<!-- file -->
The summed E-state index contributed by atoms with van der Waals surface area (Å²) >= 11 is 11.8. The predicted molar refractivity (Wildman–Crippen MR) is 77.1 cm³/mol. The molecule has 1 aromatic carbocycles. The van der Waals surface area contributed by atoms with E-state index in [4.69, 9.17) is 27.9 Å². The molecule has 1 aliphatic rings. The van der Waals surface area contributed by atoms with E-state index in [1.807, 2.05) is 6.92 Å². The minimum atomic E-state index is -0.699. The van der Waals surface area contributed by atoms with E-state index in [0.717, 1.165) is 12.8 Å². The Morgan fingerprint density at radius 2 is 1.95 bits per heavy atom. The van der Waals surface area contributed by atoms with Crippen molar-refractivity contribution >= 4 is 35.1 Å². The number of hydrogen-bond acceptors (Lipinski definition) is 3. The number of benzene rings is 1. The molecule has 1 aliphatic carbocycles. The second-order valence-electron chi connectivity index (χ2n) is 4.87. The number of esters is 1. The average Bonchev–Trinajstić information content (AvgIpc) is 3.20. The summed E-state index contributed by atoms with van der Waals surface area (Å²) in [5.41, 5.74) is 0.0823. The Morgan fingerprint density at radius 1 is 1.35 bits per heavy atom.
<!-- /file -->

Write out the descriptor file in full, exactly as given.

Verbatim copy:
The summed E-state index contributed by atoms with van der Waals surface area (Å²) >= 11 is 11.8. The predicted molar refractivity (Wildman–Crippen MR) is 77.1 cm³/mol. The molecule has 1 aromatic carbocycles. The van der Waals surface area contributed by atoms with E-state index in [4.69, 9.17) is 27.9 Å². The molecule has 1 aliphatic rings. The van der Waals surface area contributed by atoms with E-state index in [1.807, 2.05) is 6.92 Å². The minimum atomic E-state index is -0.699. The van der Waals surface area contributed by atoms with E-state index in [0.717, 1.165) is 12.8 Å². The Morgan fingerprint density at radius 2 is 1.95 bits per heavy atom. The van der Waals surface area contributed by atoms with Crippen molar-refractivity contribution >= 4 is 35.1 Å². The number of hydrogen-bond acceptors (Lipinski definition) is 3. The number of benzene rings is 1. The molecule has 1 aliphatic carbocycles. The second-order valence-electron chi connectivity index (χ2n) is 4.87. The number of esters is 1. The average Bonchev–Trinajstić information content (AvgIpc) is 3.20. The summed E-state index contributed by atoms with van der Waals surface area (Å²) in [5.41, 5.74) is 0.0823. The Morgan fingerprint density at radius 1 is 1.35 bits per heavy atom.